You can browse a sample of pages from Edwin Morgan’s Scrapbook 12 in the Annotator: http://copyrightcentral.arts.gla.ac.uk/ema/ (opens in new tab)
The Scrapbook was created between 1954 and 1960 and there are 18 pages available to view. Find out more about the series of 16 Scrapbooks here.
Choose a double page view by selecting from the dropdown menu at the top left. On each Scrapbook page, clicking on individual cuttings brings up more information, such as the creator and source (if known), the rights status and a risk level.
You can select a tick box to view the scrapbook under the risk filter, or untick to view without the filter. Use the slider to show what is visible if you have a low, medium or high appetite for risk.
The risk level has been calculated by taking into account the copyright status of the item. For example, anything which is out of copyright, has been cleared for use or is too insubstantial to attract copyright protection is Low (or No) risk. Medium risk items are typically cuttings which are believed to be in copyright but no information can be found on the rightholder and high risk items are still in copyright, with an identifiable rightholder.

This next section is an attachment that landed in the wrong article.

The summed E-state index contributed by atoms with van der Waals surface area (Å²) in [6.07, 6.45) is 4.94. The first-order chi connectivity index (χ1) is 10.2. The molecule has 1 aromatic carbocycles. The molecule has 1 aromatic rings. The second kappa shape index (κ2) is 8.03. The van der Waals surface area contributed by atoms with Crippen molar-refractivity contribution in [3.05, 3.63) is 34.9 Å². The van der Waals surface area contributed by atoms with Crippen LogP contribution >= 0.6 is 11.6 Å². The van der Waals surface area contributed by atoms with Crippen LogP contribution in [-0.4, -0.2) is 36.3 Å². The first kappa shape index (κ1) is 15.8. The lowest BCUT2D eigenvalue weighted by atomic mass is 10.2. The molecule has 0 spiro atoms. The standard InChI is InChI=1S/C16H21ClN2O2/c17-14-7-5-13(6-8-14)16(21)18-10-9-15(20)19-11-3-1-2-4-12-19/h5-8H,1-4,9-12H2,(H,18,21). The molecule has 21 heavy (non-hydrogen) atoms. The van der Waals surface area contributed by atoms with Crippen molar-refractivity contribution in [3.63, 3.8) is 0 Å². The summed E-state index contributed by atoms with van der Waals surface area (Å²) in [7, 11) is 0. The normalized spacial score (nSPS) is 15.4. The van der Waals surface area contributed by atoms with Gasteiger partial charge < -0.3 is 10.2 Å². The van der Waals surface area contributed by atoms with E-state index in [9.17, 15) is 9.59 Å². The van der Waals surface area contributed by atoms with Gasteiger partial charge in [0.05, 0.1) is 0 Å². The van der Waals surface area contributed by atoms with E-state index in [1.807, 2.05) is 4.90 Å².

Using the filter shows how many of the items are visible when using a risk-based approach to rights clearance, underlining the benefits of taking a robust approach to risk so that more of a collection is available to view.
If you would like to see any of Edwin Morgan’s 16 Scrapbooks, or any other items from his personal archive, contact Archives & Special Collections in The University of Glasgow Library.
The main challenge of the project was the image manipulation of the original Edwin Morgan pages, and to allow the annotation of the different works within a page, by means of an overlay layer with the annotations.
At the core of the solution sits the programming library “fabric.js” which allows for the manipulation of images. This is achieved by leveraging the power of HTML 5 technologies, but specifically by making use of the “Canvas” html component. Additionally, the annotated data itself is stored in a simple table within a relational database (Postgres) which is accessed through PHP scripts in the back-end. The data contains not only the textual information associated to an annotation, but also the coordinates of the segment within an image that the annotation relates to. Thus, thanks to the on-the-fly image manipulation capabilities of fabric.js and HTML 5, a graphical preview of the segments can be generated on the front-end out of the coordinates any time the site is accessed.
Yes, it is available for free: https://github.com/rpsoft/EMA/